Faculty in the News - Archive
Thursday, December 2, 2004Professor Michael MillemannThe Baltimore Sun
- Walter Arvinger, convicted for a murder he did not commit, returned home to his family in Baltimore after 35 years in prison. As a result of the efforts by Professor Millemann and about 20 students from the School's Clinical Law Office, Gov. Robert L. Ehrlich Jr. commuted his life sentence. In an opinion column that he authored, Millemann writes,
Thursday, December 2, 2004Professor Michael GreenbergerNew Orleans Times
- Picayune, Newhouse News Service (December 2, 2004) A major challenge awaiting the successor to departing Homeland Security Secretary Tom Ridge will be persuading a largely complacent public to take terrorism more seriously. "People are just not focused on this, and the truth is that we are vulnerable in so many different directions," says Professor Greenberger.
Wednesday, December 1, 2004Dean Josť Bahanonde-GonzaŠlezWJLA-TV
Some restaurants, libraries, and other businesses are slowly bringing back the phone booth, often without a phone itself. Instead, users have a private place to talk on their cell phone. The Thurgood Marshall Law Library in the School of Law has eight British-style phone booths, four with conventional phones and four dedicated to wireless calls. Students Russ Bowman and Lisandra Santiago were interviewed, along with Dean Bahamonde-Gonzalez.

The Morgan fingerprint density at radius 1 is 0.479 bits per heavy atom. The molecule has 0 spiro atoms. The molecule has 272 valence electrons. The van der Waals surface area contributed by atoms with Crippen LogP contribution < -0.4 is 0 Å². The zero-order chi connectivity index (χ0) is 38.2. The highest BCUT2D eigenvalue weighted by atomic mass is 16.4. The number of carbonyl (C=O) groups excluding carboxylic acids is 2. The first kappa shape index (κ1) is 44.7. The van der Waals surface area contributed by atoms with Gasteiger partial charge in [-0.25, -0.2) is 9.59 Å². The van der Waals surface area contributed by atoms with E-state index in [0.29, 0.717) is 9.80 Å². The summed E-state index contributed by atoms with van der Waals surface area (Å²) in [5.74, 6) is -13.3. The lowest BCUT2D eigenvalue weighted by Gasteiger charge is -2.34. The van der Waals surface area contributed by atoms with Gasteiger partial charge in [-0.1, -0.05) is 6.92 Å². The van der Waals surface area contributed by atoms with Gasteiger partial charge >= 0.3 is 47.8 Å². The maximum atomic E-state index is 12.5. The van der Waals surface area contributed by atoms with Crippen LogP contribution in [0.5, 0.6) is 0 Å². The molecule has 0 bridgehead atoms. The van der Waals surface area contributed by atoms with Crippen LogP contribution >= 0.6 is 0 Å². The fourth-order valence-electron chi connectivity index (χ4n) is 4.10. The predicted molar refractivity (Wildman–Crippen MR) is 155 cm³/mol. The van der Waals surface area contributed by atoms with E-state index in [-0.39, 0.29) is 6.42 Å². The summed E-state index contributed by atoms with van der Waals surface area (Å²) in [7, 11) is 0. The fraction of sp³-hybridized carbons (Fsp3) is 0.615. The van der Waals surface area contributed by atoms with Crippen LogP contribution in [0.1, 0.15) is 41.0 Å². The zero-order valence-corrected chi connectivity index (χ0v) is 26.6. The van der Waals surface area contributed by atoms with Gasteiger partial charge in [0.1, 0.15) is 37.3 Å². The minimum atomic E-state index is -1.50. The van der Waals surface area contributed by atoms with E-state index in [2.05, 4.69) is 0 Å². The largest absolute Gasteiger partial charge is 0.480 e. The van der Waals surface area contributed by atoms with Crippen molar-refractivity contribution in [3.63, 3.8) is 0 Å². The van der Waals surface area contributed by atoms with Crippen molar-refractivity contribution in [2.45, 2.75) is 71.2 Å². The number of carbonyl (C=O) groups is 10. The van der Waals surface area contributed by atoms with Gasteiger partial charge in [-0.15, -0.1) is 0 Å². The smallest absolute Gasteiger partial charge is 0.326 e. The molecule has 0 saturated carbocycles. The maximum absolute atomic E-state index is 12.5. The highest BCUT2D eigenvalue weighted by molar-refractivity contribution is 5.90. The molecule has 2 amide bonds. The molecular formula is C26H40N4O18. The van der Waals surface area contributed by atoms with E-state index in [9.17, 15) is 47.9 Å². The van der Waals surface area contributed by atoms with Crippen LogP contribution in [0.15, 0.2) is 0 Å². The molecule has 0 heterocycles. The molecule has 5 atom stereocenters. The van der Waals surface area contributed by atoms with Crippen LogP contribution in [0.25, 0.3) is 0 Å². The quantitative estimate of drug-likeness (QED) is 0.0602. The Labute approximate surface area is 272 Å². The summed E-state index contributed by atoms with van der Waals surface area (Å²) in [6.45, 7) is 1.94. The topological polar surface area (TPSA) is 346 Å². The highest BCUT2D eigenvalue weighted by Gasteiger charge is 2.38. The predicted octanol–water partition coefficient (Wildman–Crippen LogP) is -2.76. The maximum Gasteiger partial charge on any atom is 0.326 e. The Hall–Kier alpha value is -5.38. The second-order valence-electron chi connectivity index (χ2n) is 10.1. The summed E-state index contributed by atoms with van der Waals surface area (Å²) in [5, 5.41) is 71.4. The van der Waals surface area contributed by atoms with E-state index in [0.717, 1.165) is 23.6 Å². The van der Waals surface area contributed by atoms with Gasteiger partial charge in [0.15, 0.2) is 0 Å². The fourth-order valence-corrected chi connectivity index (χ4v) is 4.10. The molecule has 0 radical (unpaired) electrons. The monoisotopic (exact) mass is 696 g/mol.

Wednesday, December 1, 2004Professor Michael GreenbergerPittsburgh Post Gazette, Toledo Blade, Harrisburg Patriot News, WUSA-TV, WTOP-Radio
- Homeland Security Secretary Tom Ridge, the former governor of Pennsylvania, became the seventh member of President Bush's cabinet to announce his resignation. Professor Greenberger is quoted. He tells the Pittsburgh Post-Gazette that Ridge's failure to coordinate intelligence "was a major administrative shortcoming."
Tuesday, November 30, 2004Professor Michael GreenbergerNational Public Radio, Dallas Morning News, Kansas City Star, Knight Ridder Newspapers
- Homeland Security Secretary Tom Ridge, the former governor of Pennsylvania, became the seventh member of President Bush's cabinet to announce his resignation. Professor Greenberger said that "unlike Attorney General Ashcroft he was viewed by the public as non-combative and, even more than that, a real gentleman who had a lot of tact and conveyed a deep concern for the well-being of the country." He added that the next Homeland Security secretary will have to be a more forceful figure.
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